Candidates get beaten before the election in Hawaii
If politics is a blood sport, perhaps the Hawaii version could use some closer adult supervision.
Someone could get hurt out there. Just ask Rep. Kirk Caldwell.
In the week and a half since the candidate filing deadline, we have seen the rebirth of Duke Bainum's political career, the certain time out for Caldwell, the both short- and long-term challenge to Mayor Mufi Hannemann and the long-troubled Office of Elections blamed for everything except global warming.
Starting with the elections office: The wonder is how we hold elections at all. The elections office was always suspect when the lieutenant governor's office ran it because voters always figured that politicians were pulling something funny.
Now the elections office is run by someone picked by the Elections Commission, which in turn is selected by Legislature's leaders. The fellow they hired is a professional Wisconsin government lawyer, Kevin Cronin, with limited experience in elections, a profound dislike for speaking in public or on the record and, until July 25, not even a Hawaii registered voter.
The week ended with GOP Sen. Sam Slom howling that Cronin be fired, GOP Gov. Linda Lingle calling Cronin's operation "shocking and an embarrassment" and suggesting that perhaps the United Nations should add Hawaii to the list of places needing remedial voter education.
The Legislature took the Office of Elections out of the lieutenant governor's hands in part because of concerns that the Lingle administration was not letting elections officials testify until their testimony had been vetted by Lingle officials. But it is certain that no lieutenant governor responsible for elections would allow a week like the one presided over by Cronin to go on.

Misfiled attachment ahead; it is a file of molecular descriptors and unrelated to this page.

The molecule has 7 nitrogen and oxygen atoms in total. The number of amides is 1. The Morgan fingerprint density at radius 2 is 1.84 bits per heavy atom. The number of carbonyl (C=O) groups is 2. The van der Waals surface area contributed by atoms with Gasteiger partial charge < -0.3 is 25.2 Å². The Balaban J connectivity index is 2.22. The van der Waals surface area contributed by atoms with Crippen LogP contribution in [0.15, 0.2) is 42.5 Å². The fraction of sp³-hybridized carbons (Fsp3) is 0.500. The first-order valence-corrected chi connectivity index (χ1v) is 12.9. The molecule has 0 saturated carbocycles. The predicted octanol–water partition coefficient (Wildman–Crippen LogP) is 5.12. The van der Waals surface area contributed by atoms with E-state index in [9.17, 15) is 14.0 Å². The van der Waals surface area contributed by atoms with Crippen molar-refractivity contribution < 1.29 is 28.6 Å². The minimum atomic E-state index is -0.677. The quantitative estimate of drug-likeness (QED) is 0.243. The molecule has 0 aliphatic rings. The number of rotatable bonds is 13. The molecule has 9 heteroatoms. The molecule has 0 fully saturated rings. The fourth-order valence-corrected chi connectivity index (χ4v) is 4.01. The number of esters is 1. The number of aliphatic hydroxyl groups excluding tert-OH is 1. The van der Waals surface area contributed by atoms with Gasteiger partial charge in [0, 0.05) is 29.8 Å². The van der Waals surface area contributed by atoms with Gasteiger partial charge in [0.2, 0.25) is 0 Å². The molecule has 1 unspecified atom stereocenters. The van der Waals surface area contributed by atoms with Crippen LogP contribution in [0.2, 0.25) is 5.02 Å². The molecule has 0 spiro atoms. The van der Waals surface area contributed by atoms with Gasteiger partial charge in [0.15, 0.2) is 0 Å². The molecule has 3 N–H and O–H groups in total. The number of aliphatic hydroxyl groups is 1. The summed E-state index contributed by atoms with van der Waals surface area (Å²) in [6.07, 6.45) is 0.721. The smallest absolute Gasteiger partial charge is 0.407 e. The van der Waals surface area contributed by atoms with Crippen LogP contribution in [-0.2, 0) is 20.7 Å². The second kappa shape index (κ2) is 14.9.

Today the political fallout is just starting to settle. Caldwell is out of both his safe Manoa House district and his chance to run for the City Council. City Clerk Denise De Costa said she was assured by the elections office that Caldwell was able to run for the Council, then De Costa said the elections office said Caldwell had not withdrawn from the House race before he filed for Council and was out of two races.
Interestingly, the last-minute switch means that Bainum, Hannemann's erstwhile opponent in the last mayoral election, is guaranteed a seat on the Council and is not likely to support Hannemann's rail transit plans.
All the results are likely to fuel the general feeling of unease with politics as usual and increase the calls for a Constitutional Convention to provide some padding in this full-contact sport.